UK Budget Penalizes Family Haulers, Big Style

Edward Niedermeyer
by Edward Niedermeyer
uk budget penalizes family haulers big style
The Telegraph reports that a new "showroom tax" will add between $500 and $2k to the price of new cars in Britain, depending on their level of carbon emissions. Oh wait, and add nearly $1k in annual taxes thereafter. Chancellor of the Exchequer Alistair Darling says the tariff are educational; a way for consumers to understand the environmental cost of their purchase. But these measures are not simply targeting "Chelsea Tractors," the luxury SUV's that haunt London's wealthiest neighborhoods. Middle-class family haulers such as the Ford Mondeo Estate and Renault Espace would be hit hard as well. Critics point out that the measures are as disingenuous as they are patronizing. An anonymous spokesman for The Society of Motor Manufacturers and Traders says "Trying to force people out of high-value cars has no environmental merit and will be seen as a smokescreen for revenue raising." And then what?
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  • Sitting@home Sitting@home on Mar 13, 2008
    The Chancellor has piled on the cost of a gas-guzzler in the showroom, arguing that raising vehicle excise duty to £950 in the first year will influence consumers' purchasing decisions. A Range Rover sitting in the drive is going to pollute a lot less than a Ford Focus being used for pizza delivery. Unexpectedly the Chancellor also revived plans for national road pricing which could see motorists charged up to £1 a mile to drive on popular routes during the rush hour. That's the "Rush Hour" when all cars are at a standstill and will probably only crawl a mile in an hour. Hence for the aforementioned Range Rover driver it's value for money (he's burned through $10 in gas while shorting stocks on his Blackberry with the A/C on) but it doesn't help the pizza guy. Paying only £455 each year thereafter is hardly going to stop those who can stretch to a Porsche. And there's not enough of them to kick up a fuss. Let's face it, it's all just revenue generation targeted at those least likely to already vote for the current government. The only way to ensure less consumption or travel is to raise fuel taxes, but they are already well over 100% in the UK and any further rise will result in another mass protest backlash.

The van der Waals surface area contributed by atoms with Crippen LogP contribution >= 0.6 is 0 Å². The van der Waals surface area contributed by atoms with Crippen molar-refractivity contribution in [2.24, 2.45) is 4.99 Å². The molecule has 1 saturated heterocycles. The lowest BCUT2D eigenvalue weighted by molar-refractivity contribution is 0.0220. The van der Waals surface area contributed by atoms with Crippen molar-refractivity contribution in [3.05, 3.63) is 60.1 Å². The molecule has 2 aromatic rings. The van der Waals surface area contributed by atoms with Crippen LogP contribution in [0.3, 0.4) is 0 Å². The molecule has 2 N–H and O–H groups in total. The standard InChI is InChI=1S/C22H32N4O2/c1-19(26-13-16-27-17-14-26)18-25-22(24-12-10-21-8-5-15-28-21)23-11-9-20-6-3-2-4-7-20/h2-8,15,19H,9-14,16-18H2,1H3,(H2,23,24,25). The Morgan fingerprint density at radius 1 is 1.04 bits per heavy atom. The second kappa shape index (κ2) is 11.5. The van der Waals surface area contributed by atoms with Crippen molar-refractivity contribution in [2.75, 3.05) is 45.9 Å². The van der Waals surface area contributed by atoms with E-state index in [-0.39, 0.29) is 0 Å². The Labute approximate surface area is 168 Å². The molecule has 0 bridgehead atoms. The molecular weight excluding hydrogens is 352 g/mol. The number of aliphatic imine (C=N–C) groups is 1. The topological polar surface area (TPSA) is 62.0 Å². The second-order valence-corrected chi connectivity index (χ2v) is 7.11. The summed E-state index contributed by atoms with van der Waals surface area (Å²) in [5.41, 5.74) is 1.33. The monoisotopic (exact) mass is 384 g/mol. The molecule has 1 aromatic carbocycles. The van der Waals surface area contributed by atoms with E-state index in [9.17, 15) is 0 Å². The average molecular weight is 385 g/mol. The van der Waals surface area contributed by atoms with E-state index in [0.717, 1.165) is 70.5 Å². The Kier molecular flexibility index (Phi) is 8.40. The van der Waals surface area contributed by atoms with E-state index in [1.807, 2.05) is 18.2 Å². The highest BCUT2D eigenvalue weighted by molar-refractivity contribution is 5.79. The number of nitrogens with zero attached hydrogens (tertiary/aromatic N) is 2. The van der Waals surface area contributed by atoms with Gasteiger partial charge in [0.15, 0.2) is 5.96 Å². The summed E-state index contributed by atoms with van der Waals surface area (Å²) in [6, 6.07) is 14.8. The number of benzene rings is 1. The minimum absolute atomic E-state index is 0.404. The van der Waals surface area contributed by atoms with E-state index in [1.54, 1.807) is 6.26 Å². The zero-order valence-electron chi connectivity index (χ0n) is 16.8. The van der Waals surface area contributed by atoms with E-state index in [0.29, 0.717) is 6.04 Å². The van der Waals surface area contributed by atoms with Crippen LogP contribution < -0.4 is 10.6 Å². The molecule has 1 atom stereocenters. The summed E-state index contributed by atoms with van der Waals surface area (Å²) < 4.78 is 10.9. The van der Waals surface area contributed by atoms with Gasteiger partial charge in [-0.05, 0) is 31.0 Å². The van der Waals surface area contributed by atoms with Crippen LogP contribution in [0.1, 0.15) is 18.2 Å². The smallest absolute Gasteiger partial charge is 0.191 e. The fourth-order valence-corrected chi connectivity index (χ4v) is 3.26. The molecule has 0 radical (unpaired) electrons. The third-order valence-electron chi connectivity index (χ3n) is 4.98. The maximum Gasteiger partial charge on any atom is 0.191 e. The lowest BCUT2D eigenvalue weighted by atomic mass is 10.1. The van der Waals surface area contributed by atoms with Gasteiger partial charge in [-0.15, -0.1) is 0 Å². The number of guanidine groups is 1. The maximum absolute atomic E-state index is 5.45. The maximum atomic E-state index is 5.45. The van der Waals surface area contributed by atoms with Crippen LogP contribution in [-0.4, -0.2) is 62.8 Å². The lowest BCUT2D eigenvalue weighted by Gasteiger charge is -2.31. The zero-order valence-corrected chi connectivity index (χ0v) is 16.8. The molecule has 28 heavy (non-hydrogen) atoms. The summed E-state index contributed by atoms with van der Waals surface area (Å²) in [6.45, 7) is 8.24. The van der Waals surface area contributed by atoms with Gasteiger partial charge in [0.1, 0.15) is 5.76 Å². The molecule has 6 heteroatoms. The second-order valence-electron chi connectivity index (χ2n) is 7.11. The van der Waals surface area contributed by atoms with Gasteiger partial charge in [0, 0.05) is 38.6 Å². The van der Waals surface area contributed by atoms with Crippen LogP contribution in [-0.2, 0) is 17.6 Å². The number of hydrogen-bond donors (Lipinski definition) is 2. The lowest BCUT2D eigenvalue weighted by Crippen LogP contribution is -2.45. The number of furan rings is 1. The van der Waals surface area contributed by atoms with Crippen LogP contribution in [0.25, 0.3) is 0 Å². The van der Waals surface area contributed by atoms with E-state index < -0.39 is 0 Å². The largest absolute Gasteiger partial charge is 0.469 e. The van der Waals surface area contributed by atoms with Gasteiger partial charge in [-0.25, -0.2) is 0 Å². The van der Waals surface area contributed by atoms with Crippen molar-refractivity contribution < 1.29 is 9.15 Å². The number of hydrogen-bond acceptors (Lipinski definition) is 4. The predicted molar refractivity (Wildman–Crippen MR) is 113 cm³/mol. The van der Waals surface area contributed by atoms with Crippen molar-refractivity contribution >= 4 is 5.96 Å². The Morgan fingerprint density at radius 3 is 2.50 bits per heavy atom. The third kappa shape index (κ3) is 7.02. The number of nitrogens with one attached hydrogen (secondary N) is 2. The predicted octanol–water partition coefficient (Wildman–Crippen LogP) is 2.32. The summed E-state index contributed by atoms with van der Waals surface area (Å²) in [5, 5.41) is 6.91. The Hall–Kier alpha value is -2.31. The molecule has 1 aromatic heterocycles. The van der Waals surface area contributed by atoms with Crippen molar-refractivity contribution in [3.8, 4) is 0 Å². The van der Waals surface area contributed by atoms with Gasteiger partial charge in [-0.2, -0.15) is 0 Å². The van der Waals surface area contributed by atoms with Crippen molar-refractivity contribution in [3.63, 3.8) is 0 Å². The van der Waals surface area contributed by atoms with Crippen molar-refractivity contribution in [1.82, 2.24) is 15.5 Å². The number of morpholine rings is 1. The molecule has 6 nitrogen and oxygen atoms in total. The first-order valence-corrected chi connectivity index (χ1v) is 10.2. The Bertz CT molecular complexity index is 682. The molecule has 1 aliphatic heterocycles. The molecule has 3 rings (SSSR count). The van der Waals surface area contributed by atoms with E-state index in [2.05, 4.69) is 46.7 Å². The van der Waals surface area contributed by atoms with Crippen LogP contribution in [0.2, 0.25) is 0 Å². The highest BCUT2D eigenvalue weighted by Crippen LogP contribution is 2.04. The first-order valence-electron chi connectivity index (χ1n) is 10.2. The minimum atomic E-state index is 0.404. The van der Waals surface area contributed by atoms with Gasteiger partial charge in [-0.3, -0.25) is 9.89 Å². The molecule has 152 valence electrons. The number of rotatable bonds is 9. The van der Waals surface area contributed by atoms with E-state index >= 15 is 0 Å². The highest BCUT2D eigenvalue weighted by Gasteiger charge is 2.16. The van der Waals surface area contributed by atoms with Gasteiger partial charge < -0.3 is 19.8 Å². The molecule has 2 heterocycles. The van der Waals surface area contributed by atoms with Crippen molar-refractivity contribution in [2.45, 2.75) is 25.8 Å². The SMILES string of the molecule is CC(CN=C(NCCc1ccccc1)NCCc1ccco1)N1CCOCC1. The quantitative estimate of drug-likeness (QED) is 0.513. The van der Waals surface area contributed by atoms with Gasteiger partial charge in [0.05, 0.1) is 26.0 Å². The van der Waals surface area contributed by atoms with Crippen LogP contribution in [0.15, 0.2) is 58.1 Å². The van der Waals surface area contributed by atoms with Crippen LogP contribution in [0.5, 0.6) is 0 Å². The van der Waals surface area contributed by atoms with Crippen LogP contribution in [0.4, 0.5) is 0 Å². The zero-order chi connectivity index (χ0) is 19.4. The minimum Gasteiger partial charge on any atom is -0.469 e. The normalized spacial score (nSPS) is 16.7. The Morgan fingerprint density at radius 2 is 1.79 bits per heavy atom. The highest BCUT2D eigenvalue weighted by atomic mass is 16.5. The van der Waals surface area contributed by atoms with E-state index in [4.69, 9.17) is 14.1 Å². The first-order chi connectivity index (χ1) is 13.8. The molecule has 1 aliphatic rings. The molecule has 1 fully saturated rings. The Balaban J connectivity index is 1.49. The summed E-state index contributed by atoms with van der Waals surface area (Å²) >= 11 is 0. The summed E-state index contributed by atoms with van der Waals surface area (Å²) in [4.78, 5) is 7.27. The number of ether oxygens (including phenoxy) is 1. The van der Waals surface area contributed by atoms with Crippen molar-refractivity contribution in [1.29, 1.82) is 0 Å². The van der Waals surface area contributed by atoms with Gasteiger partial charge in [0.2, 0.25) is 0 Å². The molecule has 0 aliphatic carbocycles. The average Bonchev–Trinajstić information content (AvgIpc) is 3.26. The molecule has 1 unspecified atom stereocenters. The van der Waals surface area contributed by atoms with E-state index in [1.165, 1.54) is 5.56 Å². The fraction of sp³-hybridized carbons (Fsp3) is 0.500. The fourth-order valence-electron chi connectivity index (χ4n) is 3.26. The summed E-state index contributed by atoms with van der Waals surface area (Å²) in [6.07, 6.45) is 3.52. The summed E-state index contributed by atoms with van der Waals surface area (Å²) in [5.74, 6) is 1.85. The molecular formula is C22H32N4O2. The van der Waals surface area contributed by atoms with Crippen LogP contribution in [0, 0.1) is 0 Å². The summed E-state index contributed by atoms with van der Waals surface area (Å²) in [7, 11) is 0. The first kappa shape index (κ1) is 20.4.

• Quasimondo Quasimondo on Mar 13, 2008

    As if a 100% gas tax isn't already absurd enough.

  • Alex_rashev Alex_rashev on Mar 13, 2008

    Gas taxes work great, as unpopular as they are. Look at the average vehicle mass per passenger-mile on both sides of the atlantic, the difference is kinda evident ;) If anything, gas taxes should be raised to reduce VAT, in order to cut that ridiculous car price differential between Europe and USA.

  • Redbarchetta Redbarchetta on Mar 13, 2008

    Christ between the high gas tax, VAT, tolls and speed cameras, and taxes I don't even know about because I don't live there, how can they afford to drive in the country and still feed their families. I'm talking about the working class people not the rich politicians.